So, I dinged the Charlotte Observer pretty hard yesterday.
I criticized the North Carolina newspaper's biased coverage of a "Shame List" of religious colleges and universities that espouse traditional biblical beliefs on sexuality and gender identity.
As I noted, the paper served more as a stenographer than a reporter in its copy-and-paste coverage of the gay-rights organization's publicity-seeking list.
Welp, that post sparked a lively discussion.
Some of those comments strike at the heart of what we do here at GetReligion. So I decided to highlight that dialogue to make sure readers didn't miss it. At least five questions emerged that I'll tackle below.
1. Is the "Shame List" news?
I avoided that question in my original post, choosing to focus on the coverage itself. However, a reader named Linda felt compelled to suggest this:
Of course, the "shame list" is news. It is also very helpful for prospective students and parents to know what kind of school their children might want (or want not) to consider. The Campus Pride shame list consists entirely of institutions that have applied for religious exemptions to Title IX nondiscrimination requirements.
The distinction I would make is that the "Shame List" is Campus Pride's interpretation of the Title IX exemptions. If the Title IX exemptions themselves are the newsworthy component, why not focus on them instead, which the Wall Street Journal did in its coverage back in April?
2. Is there an "other side" of this story?
Linda, who seems more interested in the issue than the journalism, argued not:
There is no "other side" of the story. Surely, Brigham Young is not going to say that they do not have an exemption, are they?
It used to be difficult to obtain information about which colleges and universities had applied for these exemptions and on why basis. One had to file a Freedom of Information request for each insitution. Now, however, the Department of Education has made all this information available on a searchable database. Facts are facts. And it is the responsibility of journalists to report facts.
I responded to Linda:
The "other side" doesn't relate to whether universities have sought Title IX exemptions that allow them to abide by their religious precepts. That information is, as you point out, public record.
However, the newspaper quotes the head of Campus Pride as saying these universities "use religion as a tool for cowardice and discrimination" and perpetuate "religion-based bigotry." Those statements deserve and demand a response, not to mention some specific information rather than broad claims from the accuser.
Reader "CCCU Pride" certainly thinks there's another side that the Charlotte Observer ignored:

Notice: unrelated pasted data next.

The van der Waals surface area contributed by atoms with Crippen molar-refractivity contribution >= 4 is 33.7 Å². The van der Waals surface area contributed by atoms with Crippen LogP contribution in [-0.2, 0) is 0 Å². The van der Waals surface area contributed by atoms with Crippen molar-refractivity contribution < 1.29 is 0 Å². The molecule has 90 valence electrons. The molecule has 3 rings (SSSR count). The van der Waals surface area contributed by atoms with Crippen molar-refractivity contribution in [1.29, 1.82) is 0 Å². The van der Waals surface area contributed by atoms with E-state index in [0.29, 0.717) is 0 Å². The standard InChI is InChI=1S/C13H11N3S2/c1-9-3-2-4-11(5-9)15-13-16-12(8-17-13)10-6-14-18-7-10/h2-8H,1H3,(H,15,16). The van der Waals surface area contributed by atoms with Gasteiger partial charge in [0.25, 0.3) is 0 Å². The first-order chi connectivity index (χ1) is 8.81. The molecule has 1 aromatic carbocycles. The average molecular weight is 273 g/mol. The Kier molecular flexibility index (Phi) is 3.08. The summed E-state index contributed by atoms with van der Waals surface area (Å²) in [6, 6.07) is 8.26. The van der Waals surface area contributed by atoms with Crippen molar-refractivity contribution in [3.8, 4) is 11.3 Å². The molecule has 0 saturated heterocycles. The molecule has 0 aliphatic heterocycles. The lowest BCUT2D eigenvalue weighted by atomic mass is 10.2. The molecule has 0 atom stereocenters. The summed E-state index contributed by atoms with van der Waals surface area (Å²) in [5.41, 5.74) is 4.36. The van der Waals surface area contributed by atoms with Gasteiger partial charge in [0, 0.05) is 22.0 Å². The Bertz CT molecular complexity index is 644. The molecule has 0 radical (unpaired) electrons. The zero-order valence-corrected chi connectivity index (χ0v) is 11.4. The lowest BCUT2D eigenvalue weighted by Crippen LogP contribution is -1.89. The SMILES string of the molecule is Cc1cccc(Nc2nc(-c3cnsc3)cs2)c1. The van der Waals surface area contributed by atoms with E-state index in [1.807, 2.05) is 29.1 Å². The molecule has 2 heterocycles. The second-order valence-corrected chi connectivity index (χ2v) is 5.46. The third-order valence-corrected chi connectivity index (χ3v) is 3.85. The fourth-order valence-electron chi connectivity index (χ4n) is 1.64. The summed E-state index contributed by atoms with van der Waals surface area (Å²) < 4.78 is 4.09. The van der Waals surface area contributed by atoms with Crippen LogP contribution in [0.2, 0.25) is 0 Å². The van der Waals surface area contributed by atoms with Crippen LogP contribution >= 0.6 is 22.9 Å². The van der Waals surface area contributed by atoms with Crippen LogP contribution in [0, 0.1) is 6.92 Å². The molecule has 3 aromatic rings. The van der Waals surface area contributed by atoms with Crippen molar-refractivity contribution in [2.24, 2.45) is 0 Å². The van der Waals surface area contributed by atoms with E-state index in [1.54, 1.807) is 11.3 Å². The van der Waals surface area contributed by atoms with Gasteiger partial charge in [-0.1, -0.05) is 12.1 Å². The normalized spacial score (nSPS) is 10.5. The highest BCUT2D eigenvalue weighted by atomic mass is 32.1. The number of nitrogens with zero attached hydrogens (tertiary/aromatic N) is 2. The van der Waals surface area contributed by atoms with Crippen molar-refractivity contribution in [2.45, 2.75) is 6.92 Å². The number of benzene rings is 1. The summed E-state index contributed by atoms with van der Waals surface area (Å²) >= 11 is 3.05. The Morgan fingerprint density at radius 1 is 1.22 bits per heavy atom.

But Campus Pride — an organization with three employees according to tax documents — says this is a new "Shame List" with more than just schools with the Title IX exemptions. The list also includes schools these three activists don't like for some reason or other. For example, Concordia-Irvine is shamed not because of policies, but because they lobbied to prevent a law that would have penalized them for their religious beliefs.
It seems a journalist would ask more about the methodology.
3. Are the "shamed" universities secretive about what they believe and require of students?
Not according to our own tmatt, who commented:
First of all, the vast majority of Christian colleges and universities are VERY open about their doctrinal covenants and even make them a key element of their recruiting process.
Second, are you aware that private colleges -- secular and religion, liberal and conservative -- are private associations protected by the First Amendment? They are allowed to teach and protect the doctrines on which they are founded, doctrines that people voluntarily endorse in writing when they sign on to work or study there. This takes place at liberal schools as well as conservative.
4. Is it important to disseminate the details concerning institutions' Title IX exemptions?
Linda said "yes":
But information about their beliefs and practices is important news that journalists need to disseminate, especially to prospective students and parents.
You seem to think that newspapers are supposed to report about these colleges only in the most positive light. That is not journalism, that is propaganda.
I said "yes," too, but I disagreed with the notion that a newspaper can do that without talking to the accused or actually quoting from the Title IX exemption letters submitted by colleges and universities.
5. Is reporting both sides of the story "propaganda" and not "journalism?"
Of course not. Propaganda is regurgitating an advocacy group's press release without any attempt to commit actual journalism. (Hello again, Charlotte Observer.)
I'll let tmatt take it from here:
Why is requesting coverage that includes quotes from articulated, qualified people on both sides of a public debate the same thing as saying that we think ...
" ....newspapers are supposed to report about these colleges only in the most positive light"?
Treating both sides with respect is not a call for propaganda -- but the opposite. It's a call for journalism.
There you go.
If you missed yesterday's discussion, by all means, weigh in now.
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